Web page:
Raag Taal Gharana Music

Anupama Bhagwat: Women need equal opportunity in music

Sitar artiste Anupama Bhagwat

Sitar artiste Anupama Bhagwat   | Photo Credit: the hindu


Anupama Bhagwat firmly believes that hard work and perseverance will fetch recognition

I have heard Anupama Bhagwat’s music with growing interest. One of the most acclaimed disciples of Pt. Bimalendu Mukherjee, her recitals are hailed for innate sense of musicality and the distinct sound of her sitar. Having performed at many prestigious music festivals in the country and abroad to popular as well as critical acclaim, Bhagwat has created a niche for herself in a domain that is known to be the preserve of male musicians. Excerpts from an interview ahead of her performance in Mumbai:

Your guru, Pt. Bimalendu Mukherjee was a virtuoso musician who created amazing disciples including his son, Pt. Budhaditya Mukherjee. Yet so little is heard or written about him. Why do you think that's the case?

My guru was a multifaceted personality and music was his greatest passion. He was a geologist by profession, who contributed immensely towards the growth and development of the Bhilai Steel Plant and its surroundings. His teaching style was unconventional. He would help students to create their individual styles. His teachings became our way of life. He made Bhilai known to the world by inviting many top musicians. Guruji was much sought after by students of music from all over the world. People came to from Japan, Europe, Sri Lanka, America and many other countries to learn. He may not have been considered a prolific performer, but he dedicated his time to research and developing new instruments.

String instruments are considered the domain of the male musicians. Your take...

Historically, our society has always placed people into categories and hierarchies, and the music world is no exception. Previously there was this tendency of placing vocal music above instrumental, but this is slowly changing. The fact remains that instrumental music came into the mainstream of performances not too long ago, as recently as hundred years or so. And to make it a less competitive world, few musicians actually taught women, who were told that it required immense physical stamina. But fortunately there were some open-minded musicians, who did break these norms, and the music world has surely benefited. The perception is changing, but we have a long way to go. All-woman music festivals are organised to bring more women musicians to the fore, but I am not sure this will help. I feel that in music as in any other endeavour, we should just be given equal opportunity, i.e. be measured on acumen, proficiency and talent and not just gender. I get to hear often statements like... “For a woman you are very good.” I try to ignore such back-handed compliments. I firmly believe that hard work and perseverance will not go unnoticed, and the music speaks for itself.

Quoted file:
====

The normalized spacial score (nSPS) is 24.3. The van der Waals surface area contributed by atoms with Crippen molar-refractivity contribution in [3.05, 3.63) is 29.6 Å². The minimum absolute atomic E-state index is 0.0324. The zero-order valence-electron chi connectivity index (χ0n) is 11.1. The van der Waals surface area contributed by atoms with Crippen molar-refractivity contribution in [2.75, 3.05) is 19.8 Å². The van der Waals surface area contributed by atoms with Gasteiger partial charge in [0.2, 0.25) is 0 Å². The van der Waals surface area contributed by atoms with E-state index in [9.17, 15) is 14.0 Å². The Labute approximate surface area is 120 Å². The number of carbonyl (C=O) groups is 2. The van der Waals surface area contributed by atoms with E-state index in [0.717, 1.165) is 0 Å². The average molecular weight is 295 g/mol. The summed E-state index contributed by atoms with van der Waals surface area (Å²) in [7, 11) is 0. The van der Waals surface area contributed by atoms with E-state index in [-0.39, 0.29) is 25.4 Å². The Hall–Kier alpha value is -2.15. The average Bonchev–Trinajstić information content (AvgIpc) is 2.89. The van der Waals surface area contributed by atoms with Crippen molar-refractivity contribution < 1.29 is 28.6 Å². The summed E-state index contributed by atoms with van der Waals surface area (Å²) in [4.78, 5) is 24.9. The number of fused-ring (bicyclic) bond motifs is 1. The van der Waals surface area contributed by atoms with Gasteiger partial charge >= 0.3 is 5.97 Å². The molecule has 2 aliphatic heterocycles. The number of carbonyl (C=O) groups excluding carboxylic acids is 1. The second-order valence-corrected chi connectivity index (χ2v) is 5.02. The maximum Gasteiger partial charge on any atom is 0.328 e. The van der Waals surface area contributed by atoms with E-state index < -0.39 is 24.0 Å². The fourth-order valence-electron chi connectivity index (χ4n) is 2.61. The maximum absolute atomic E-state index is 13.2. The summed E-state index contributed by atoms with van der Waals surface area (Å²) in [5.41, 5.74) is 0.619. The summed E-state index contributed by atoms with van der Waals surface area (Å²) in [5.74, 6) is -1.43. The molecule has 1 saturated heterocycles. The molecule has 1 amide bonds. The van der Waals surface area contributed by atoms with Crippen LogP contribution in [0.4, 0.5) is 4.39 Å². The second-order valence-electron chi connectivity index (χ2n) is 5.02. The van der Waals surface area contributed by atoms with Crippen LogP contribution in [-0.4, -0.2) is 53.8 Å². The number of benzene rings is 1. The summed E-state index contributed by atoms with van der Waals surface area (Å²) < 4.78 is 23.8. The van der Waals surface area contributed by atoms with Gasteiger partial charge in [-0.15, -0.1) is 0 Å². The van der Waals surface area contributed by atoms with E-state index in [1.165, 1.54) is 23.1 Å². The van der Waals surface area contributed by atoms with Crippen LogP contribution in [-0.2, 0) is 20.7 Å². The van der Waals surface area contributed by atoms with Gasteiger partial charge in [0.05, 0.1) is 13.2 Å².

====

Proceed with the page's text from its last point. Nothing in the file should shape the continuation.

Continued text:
The duration of a concert is shrinking. Does this impact the quality of the music presented?

A busy lifestyle leads to low attention span. Here again, I would like to quote my Guruji, who firmly believed that a tradition should evolve and flow like a river . And at the beginning of this millennium, he asked his students: “What should 21st century music be like?” The challenge is how we can contemplate and practise our music, while staying true to the art form. I feel the responsibility on the musicians is much higher now, with the shortened duration of concert performances. My constant endeavour is to internalise and dwell in the depths of raga/music and see how I present it in a way that the audience is riveted.

Could you tell me how you plan a concert or play a raga?

I don’t know about others, but I think of a raga or music as another person, and I try to have a conversation. We can think of how to begin the conversation, but then we let the chemistry take care of how the dialogue progresses. Similarly, I would think of different ways to traverse within a raga or a couple of ragas. But on the day of the actual performance, it's left to the moment to take me through the journey. I was taught that music happens through a subconscious state of mind. And the challenge for every musician is how efficiently and quickly one can transition into a subconscious state from a conscious state while facing the audience. The ideal state is when one musical phrase harmoniously creates another, and the sequence is formed naturally. In that state, the music takes over — we are mere instruments in the hands of music.

Why did you choose to play the sitar?

I first started learning the violin as my father is a violinist. My uncle plays the sitar and when I was about nine years old, he just decided to gift me his sitar. And in that spontaneous gesture, I feel the sitar chose me. It is now an extended part of my being. To be able to traverse the raga while connecting with the audience is a beautiful journey in itself. For me, the sitar is the perfect instrument to actualise this experience.

(The writer teaches literary & cultural studies at FLAME University, Pune)

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Printable version | Jan 25, 2020 10:14:22 AM | https://www.thehindu.com/entertainment/music/anupama-bhagwat-women-need-equal-opportunity-in-music/article30105621.ece

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